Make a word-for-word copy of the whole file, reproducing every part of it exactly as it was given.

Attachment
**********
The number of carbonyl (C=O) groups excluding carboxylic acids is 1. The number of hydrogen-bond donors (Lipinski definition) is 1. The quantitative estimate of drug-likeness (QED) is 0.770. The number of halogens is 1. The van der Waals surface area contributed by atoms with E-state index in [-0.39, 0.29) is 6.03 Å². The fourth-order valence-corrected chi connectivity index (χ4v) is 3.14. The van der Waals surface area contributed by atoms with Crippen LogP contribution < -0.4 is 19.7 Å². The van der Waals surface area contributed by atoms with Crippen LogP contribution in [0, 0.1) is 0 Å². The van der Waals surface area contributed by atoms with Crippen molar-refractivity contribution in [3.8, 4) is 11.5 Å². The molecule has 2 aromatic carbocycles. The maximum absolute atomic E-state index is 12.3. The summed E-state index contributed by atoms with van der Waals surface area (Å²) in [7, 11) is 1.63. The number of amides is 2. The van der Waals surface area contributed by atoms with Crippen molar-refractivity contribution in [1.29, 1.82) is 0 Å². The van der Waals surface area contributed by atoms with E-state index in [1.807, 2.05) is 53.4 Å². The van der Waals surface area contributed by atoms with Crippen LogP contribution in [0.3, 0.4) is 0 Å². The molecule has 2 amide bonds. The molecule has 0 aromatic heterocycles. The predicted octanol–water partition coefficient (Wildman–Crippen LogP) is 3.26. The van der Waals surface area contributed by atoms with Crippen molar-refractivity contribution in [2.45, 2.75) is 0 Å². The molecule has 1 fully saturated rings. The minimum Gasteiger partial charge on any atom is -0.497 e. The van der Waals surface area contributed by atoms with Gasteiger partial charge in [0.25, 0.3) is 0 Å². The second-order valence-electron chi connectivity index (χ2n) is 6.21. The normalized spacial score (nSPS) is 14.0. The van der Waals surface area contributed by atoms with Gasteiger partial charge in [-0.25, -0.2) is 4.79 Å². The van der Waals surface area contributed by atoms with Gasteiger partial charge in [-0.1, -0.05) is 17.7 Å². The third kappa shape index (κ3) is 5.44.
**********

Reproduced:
The number of carbonyl (C=O) groups excluding carboxylic acids is 1. The number of hydrogen-bond donors (Lipinski definition) is 1. The quantitative estimate of drug-likeness (QED) is 0.770. The number of halogens is 1. The van der Waals surface area contributed by atoms with E-state index in [-0.39, 0.29) is 6.03 Å². The fourth-order valence-corrected chi connectivity index (χ4v) is 3.14. The van der Waals surface area contributed by atoms with Crippen LogP contribution < -0.4 is 19.7 Å². The van der Waals surface area contributed by atoms with Crippen LogP contribution in [0, 0.1) is 0 Å². The van der Waals surface area contributed by atoms with Crippen molar-refractivity contribution in [3.8, 4) is 11.5 Å². The molecule has 2 aromatic carbocycles. The maximum absolute atomic E-state index is 12.3. The summed E-state index contributed by atoms with van der Waals surface area (Å²) in [7, 11) is 1.63. The number of amides is 2. The van der Waals surface area contributed by atoms with Crippen molar-refractivity contribution in [1.29, 1.82) is 0 Å². The van der Waals surface area contributed by atoms with E-state index in [1.807, 2.05) is 53.4 Å². The van der Waals surface area contributed by atoms with Crippen LogP contribution in [0.3, 0.4) is 0 Å². The molecule has 2 amide bonds. The molecule has 0 aromatic heterocycles. The predicted octanol–water partition coefficient (Wildman–Crippen LogP) is 3.26. The van der Waals surface area contributed by atoms with Crippen molar-refractivity contribution in [2.45, 2.75) is 0 Å². The molecule has 1 fully saturated rings. The minimum Gasteiger partial charge on any atom is -0.497 e. The van der Waals surface area contributed by atoms with Gasteiger partial charge in [0.25, 0.3) is 0 Å². The second-order valence-electron chi connectivity index (χ2n) is 6.21. The normalized spacial score (nSPS) is 14.0. The van der Waals surface area contributed by atoms with Gasteiger partial charge in [-0.25, -0.2) is 4.79 Å². The van der Waals surface area contributed by atoms with Gasteiger partial charge in [-0.1, -0.05) is 17.7 Å². The third kappa shape index (κ3) is 5.44.